August 12, 2020 Posted by | Energy, Energy Storage | , , , | Leave a comment

Whitehaven Deep Coal Mine Plan Moves Step Closer

The title of this post is the same as that of this article on the BBC.

This is the first three paragraphs.

The first new deep coal mine in the UK for decades has moved a step closer after councillors unanimously backed the plans.

The West Cumbria Mining Company wants to mine next to the site of the former colliery in Whitehaven that shut three decades ago.

The Woodhouse Colliery could create 500 jobs, but objectors have said mining will contribute to global warming.

I am not normally a friend or supporter of coal, but there might be a different agenda behind this mine.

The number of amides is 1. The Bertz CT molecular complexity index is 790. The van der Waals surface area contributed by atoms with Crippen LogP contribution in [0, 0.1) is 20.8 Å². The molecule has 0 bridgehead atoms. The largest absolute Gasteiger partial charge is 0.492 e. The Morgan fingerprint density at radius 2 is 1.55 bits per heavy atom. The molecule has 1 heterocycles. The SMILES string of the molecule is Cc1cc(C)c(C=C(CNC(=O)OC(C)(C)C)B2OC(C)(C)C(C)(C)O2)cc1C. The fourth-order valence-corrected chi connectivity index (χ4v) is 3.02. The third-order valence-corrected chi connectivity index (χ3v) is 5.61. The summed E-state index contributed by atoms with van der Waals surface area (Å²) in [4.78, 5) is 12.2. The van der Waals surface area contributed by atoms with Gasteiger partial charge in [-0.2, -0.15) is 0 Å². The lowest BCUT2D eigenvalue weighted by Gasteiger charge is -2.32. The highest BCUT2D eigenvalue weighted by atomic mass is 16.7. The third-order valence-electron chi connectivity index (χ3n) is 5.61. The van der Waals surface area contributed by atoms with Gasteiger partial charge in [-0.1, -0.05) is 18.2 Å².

The coal that will be mined at Woodchurch Mine, will not be burnt in a power station or steam engine, as it is being mined for a different purpose. It is high-quality metallurgical coal, Wikipedia says this about metallurgical coal.

Metallurgical coal is a grade of low-ash, low-sulfur and low-phosphorus coal that can be used to produce high grade coke. Coke is an essential fuel and reactant in the blast furnace process for primary steelmaking. The demand for metallurgical coal is highly coupled to the demand for steel. Primary steelmaking companies will often have a division that produces coal for coking, to ensure stable and low-cost supply

Currently, there is a shortage of this product and Europe import several million tonnes a year.

It also appears that the Cumbrian metallurgical coal is of a high quality and low in impurities.

In Wikipedia, there is an entry for the HIsarna ironmaking process.